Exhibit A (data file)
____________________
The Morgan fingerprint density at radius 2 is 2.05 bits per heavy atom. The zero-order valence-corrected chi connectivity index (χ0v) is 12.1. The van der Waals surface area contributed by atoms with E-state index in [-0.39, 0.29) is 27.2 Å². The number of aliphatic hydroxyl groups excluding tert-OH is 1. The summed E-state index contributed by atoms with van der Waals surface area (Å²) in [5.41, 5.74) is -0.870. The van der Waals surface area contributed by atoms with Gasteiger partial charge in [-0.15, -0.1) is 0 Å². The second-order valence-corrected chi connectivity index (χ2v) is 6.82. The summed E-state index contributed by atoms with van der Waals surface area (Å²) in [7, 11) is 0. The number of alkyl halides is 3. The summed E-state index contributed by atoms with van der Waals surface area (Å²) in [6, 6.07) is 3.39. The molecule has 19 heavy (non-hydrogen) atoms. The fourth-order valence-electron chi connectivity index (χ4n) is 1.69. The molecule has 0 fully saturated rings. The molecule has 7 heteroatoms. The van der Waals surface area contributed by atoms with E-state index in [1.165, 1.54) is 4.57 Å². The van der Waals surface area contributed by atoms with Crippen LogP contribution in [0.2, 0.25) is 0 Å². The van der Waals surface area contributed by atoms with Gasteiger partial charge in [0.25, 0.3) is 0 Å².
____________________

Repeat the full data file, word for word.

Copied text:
The Morgan fingerprint density at radius 2 is 2.05 bits per heavy atom. The zero-order valence-corrected chi connectivity index (χ0v) is 12.1. The van der Waals surface area contributed by atoms with E-state index in [-0.39, 0.29) is 27.2 Å². The number of aliphatic hydroxyl groups excluding tert-OH is 1. The summed E-state index contributed by atoms with van der Waals surface area (Å²) in [5.41, 5.74) is -0.870. The van der Waals surface area contributed by atoms with Gasteiger partial charge in [-0.15, -0.1) is 0 Å². The second-order valence-corrected chi connectivity index (χ2v) is 6.82. The summed E-state index contributed by atoms with van der Waals surface area (Å²) in [7, 11) is 0. The number of alkyl halides is 3. The summed E-state index contributed by atoms with van der Waals surface area (Å²) in [6, 6.07) is 3.39. The molecule has 19 heavy (non-hydrogen) atoms. The fourth-order valence-electron chi connectivity index (χ4n) is 1.69. The molecule has 0 fully saturated rings. The molecule has 7 heteroatoms. The van der Waals surface area contributed by atoms with E-state index in [1.165, 1.54) is 4.57 Å². The van der Waals surface area contributed by atoms with Crippen LogP contribution in [0.2, 0.25) is 0 Å². The van der Waals surface area contributed by atoms with Gasteiger partial charge in [0.25, 0.3) is 0 Å².